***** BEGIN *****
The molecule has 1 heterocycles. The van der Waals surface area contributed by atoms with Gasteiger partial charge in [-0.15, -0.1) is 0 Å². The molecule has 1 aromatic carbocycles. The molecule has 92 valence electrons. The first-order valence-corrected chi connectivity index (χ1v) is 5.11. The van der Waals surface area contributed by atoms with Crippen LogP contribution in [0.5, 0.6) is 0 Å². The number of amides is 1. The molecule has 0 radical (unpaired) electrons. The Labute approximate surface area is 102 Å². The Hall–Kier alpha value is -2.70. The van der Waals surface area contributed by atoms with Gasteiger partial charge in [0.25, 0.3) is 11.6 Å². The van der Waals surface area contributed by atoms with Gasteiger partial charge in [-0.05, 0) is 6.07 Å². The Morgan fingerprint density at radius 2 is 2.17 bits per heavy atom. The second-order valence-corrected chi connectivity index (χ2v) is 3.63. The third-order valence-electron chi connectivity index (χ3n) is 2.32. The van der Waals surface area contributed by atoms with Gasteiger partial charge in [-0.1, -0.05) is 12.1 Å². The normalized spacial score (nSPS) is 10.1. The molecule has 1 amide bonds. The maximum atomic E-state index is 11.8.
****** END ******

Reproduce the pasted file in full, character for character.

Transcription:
The molecule has 1 heterocycles. The van der Waals surface area contributed by atoms with Gasteiger partial charge in [-0.15, -0.1) is 0 Å². The molecule has 1 aromatic carbocycles. The molecule has 92 valence electrons. The first-order valence-corrected chi connectivity index (χ1v) is 5.11. The van der Waals surface area contributed by atoms with Crippen LogP contribution in [0.5, 0.6) is 0 Å². The number of amides is 1. The molecule has 0 radical (unpaired) electrons. The Labute approximate surface area is 102 Å². The Hall–Kier alpha value is -2.70. The van der Waals surface area contributed by atoms with Gasteiger partial charge in [0.25, 0.3) is 11.6 Å². The van der Waals surface area contributed by atoms with Gasteiger partial charge in [-0.05, 0) is 6.07 Å². The Morgan fingerprint density at radius 2 is 2.17 bits per heavy atom. The second-order valence-corrected chi connectivity index (χ2v) is 3.63. The third-order valence-electron chi connectivity index (χ3n) is 2.32. The van der Waals surface area contributed by atoms with Gasteiger partial charge in [-0.1, -0.05) is 12.1 Å². The normalized spacial score (nSPS) is 10.1. The molecule has 1 amide bonds. The maximum atomic E-state index is 11.8.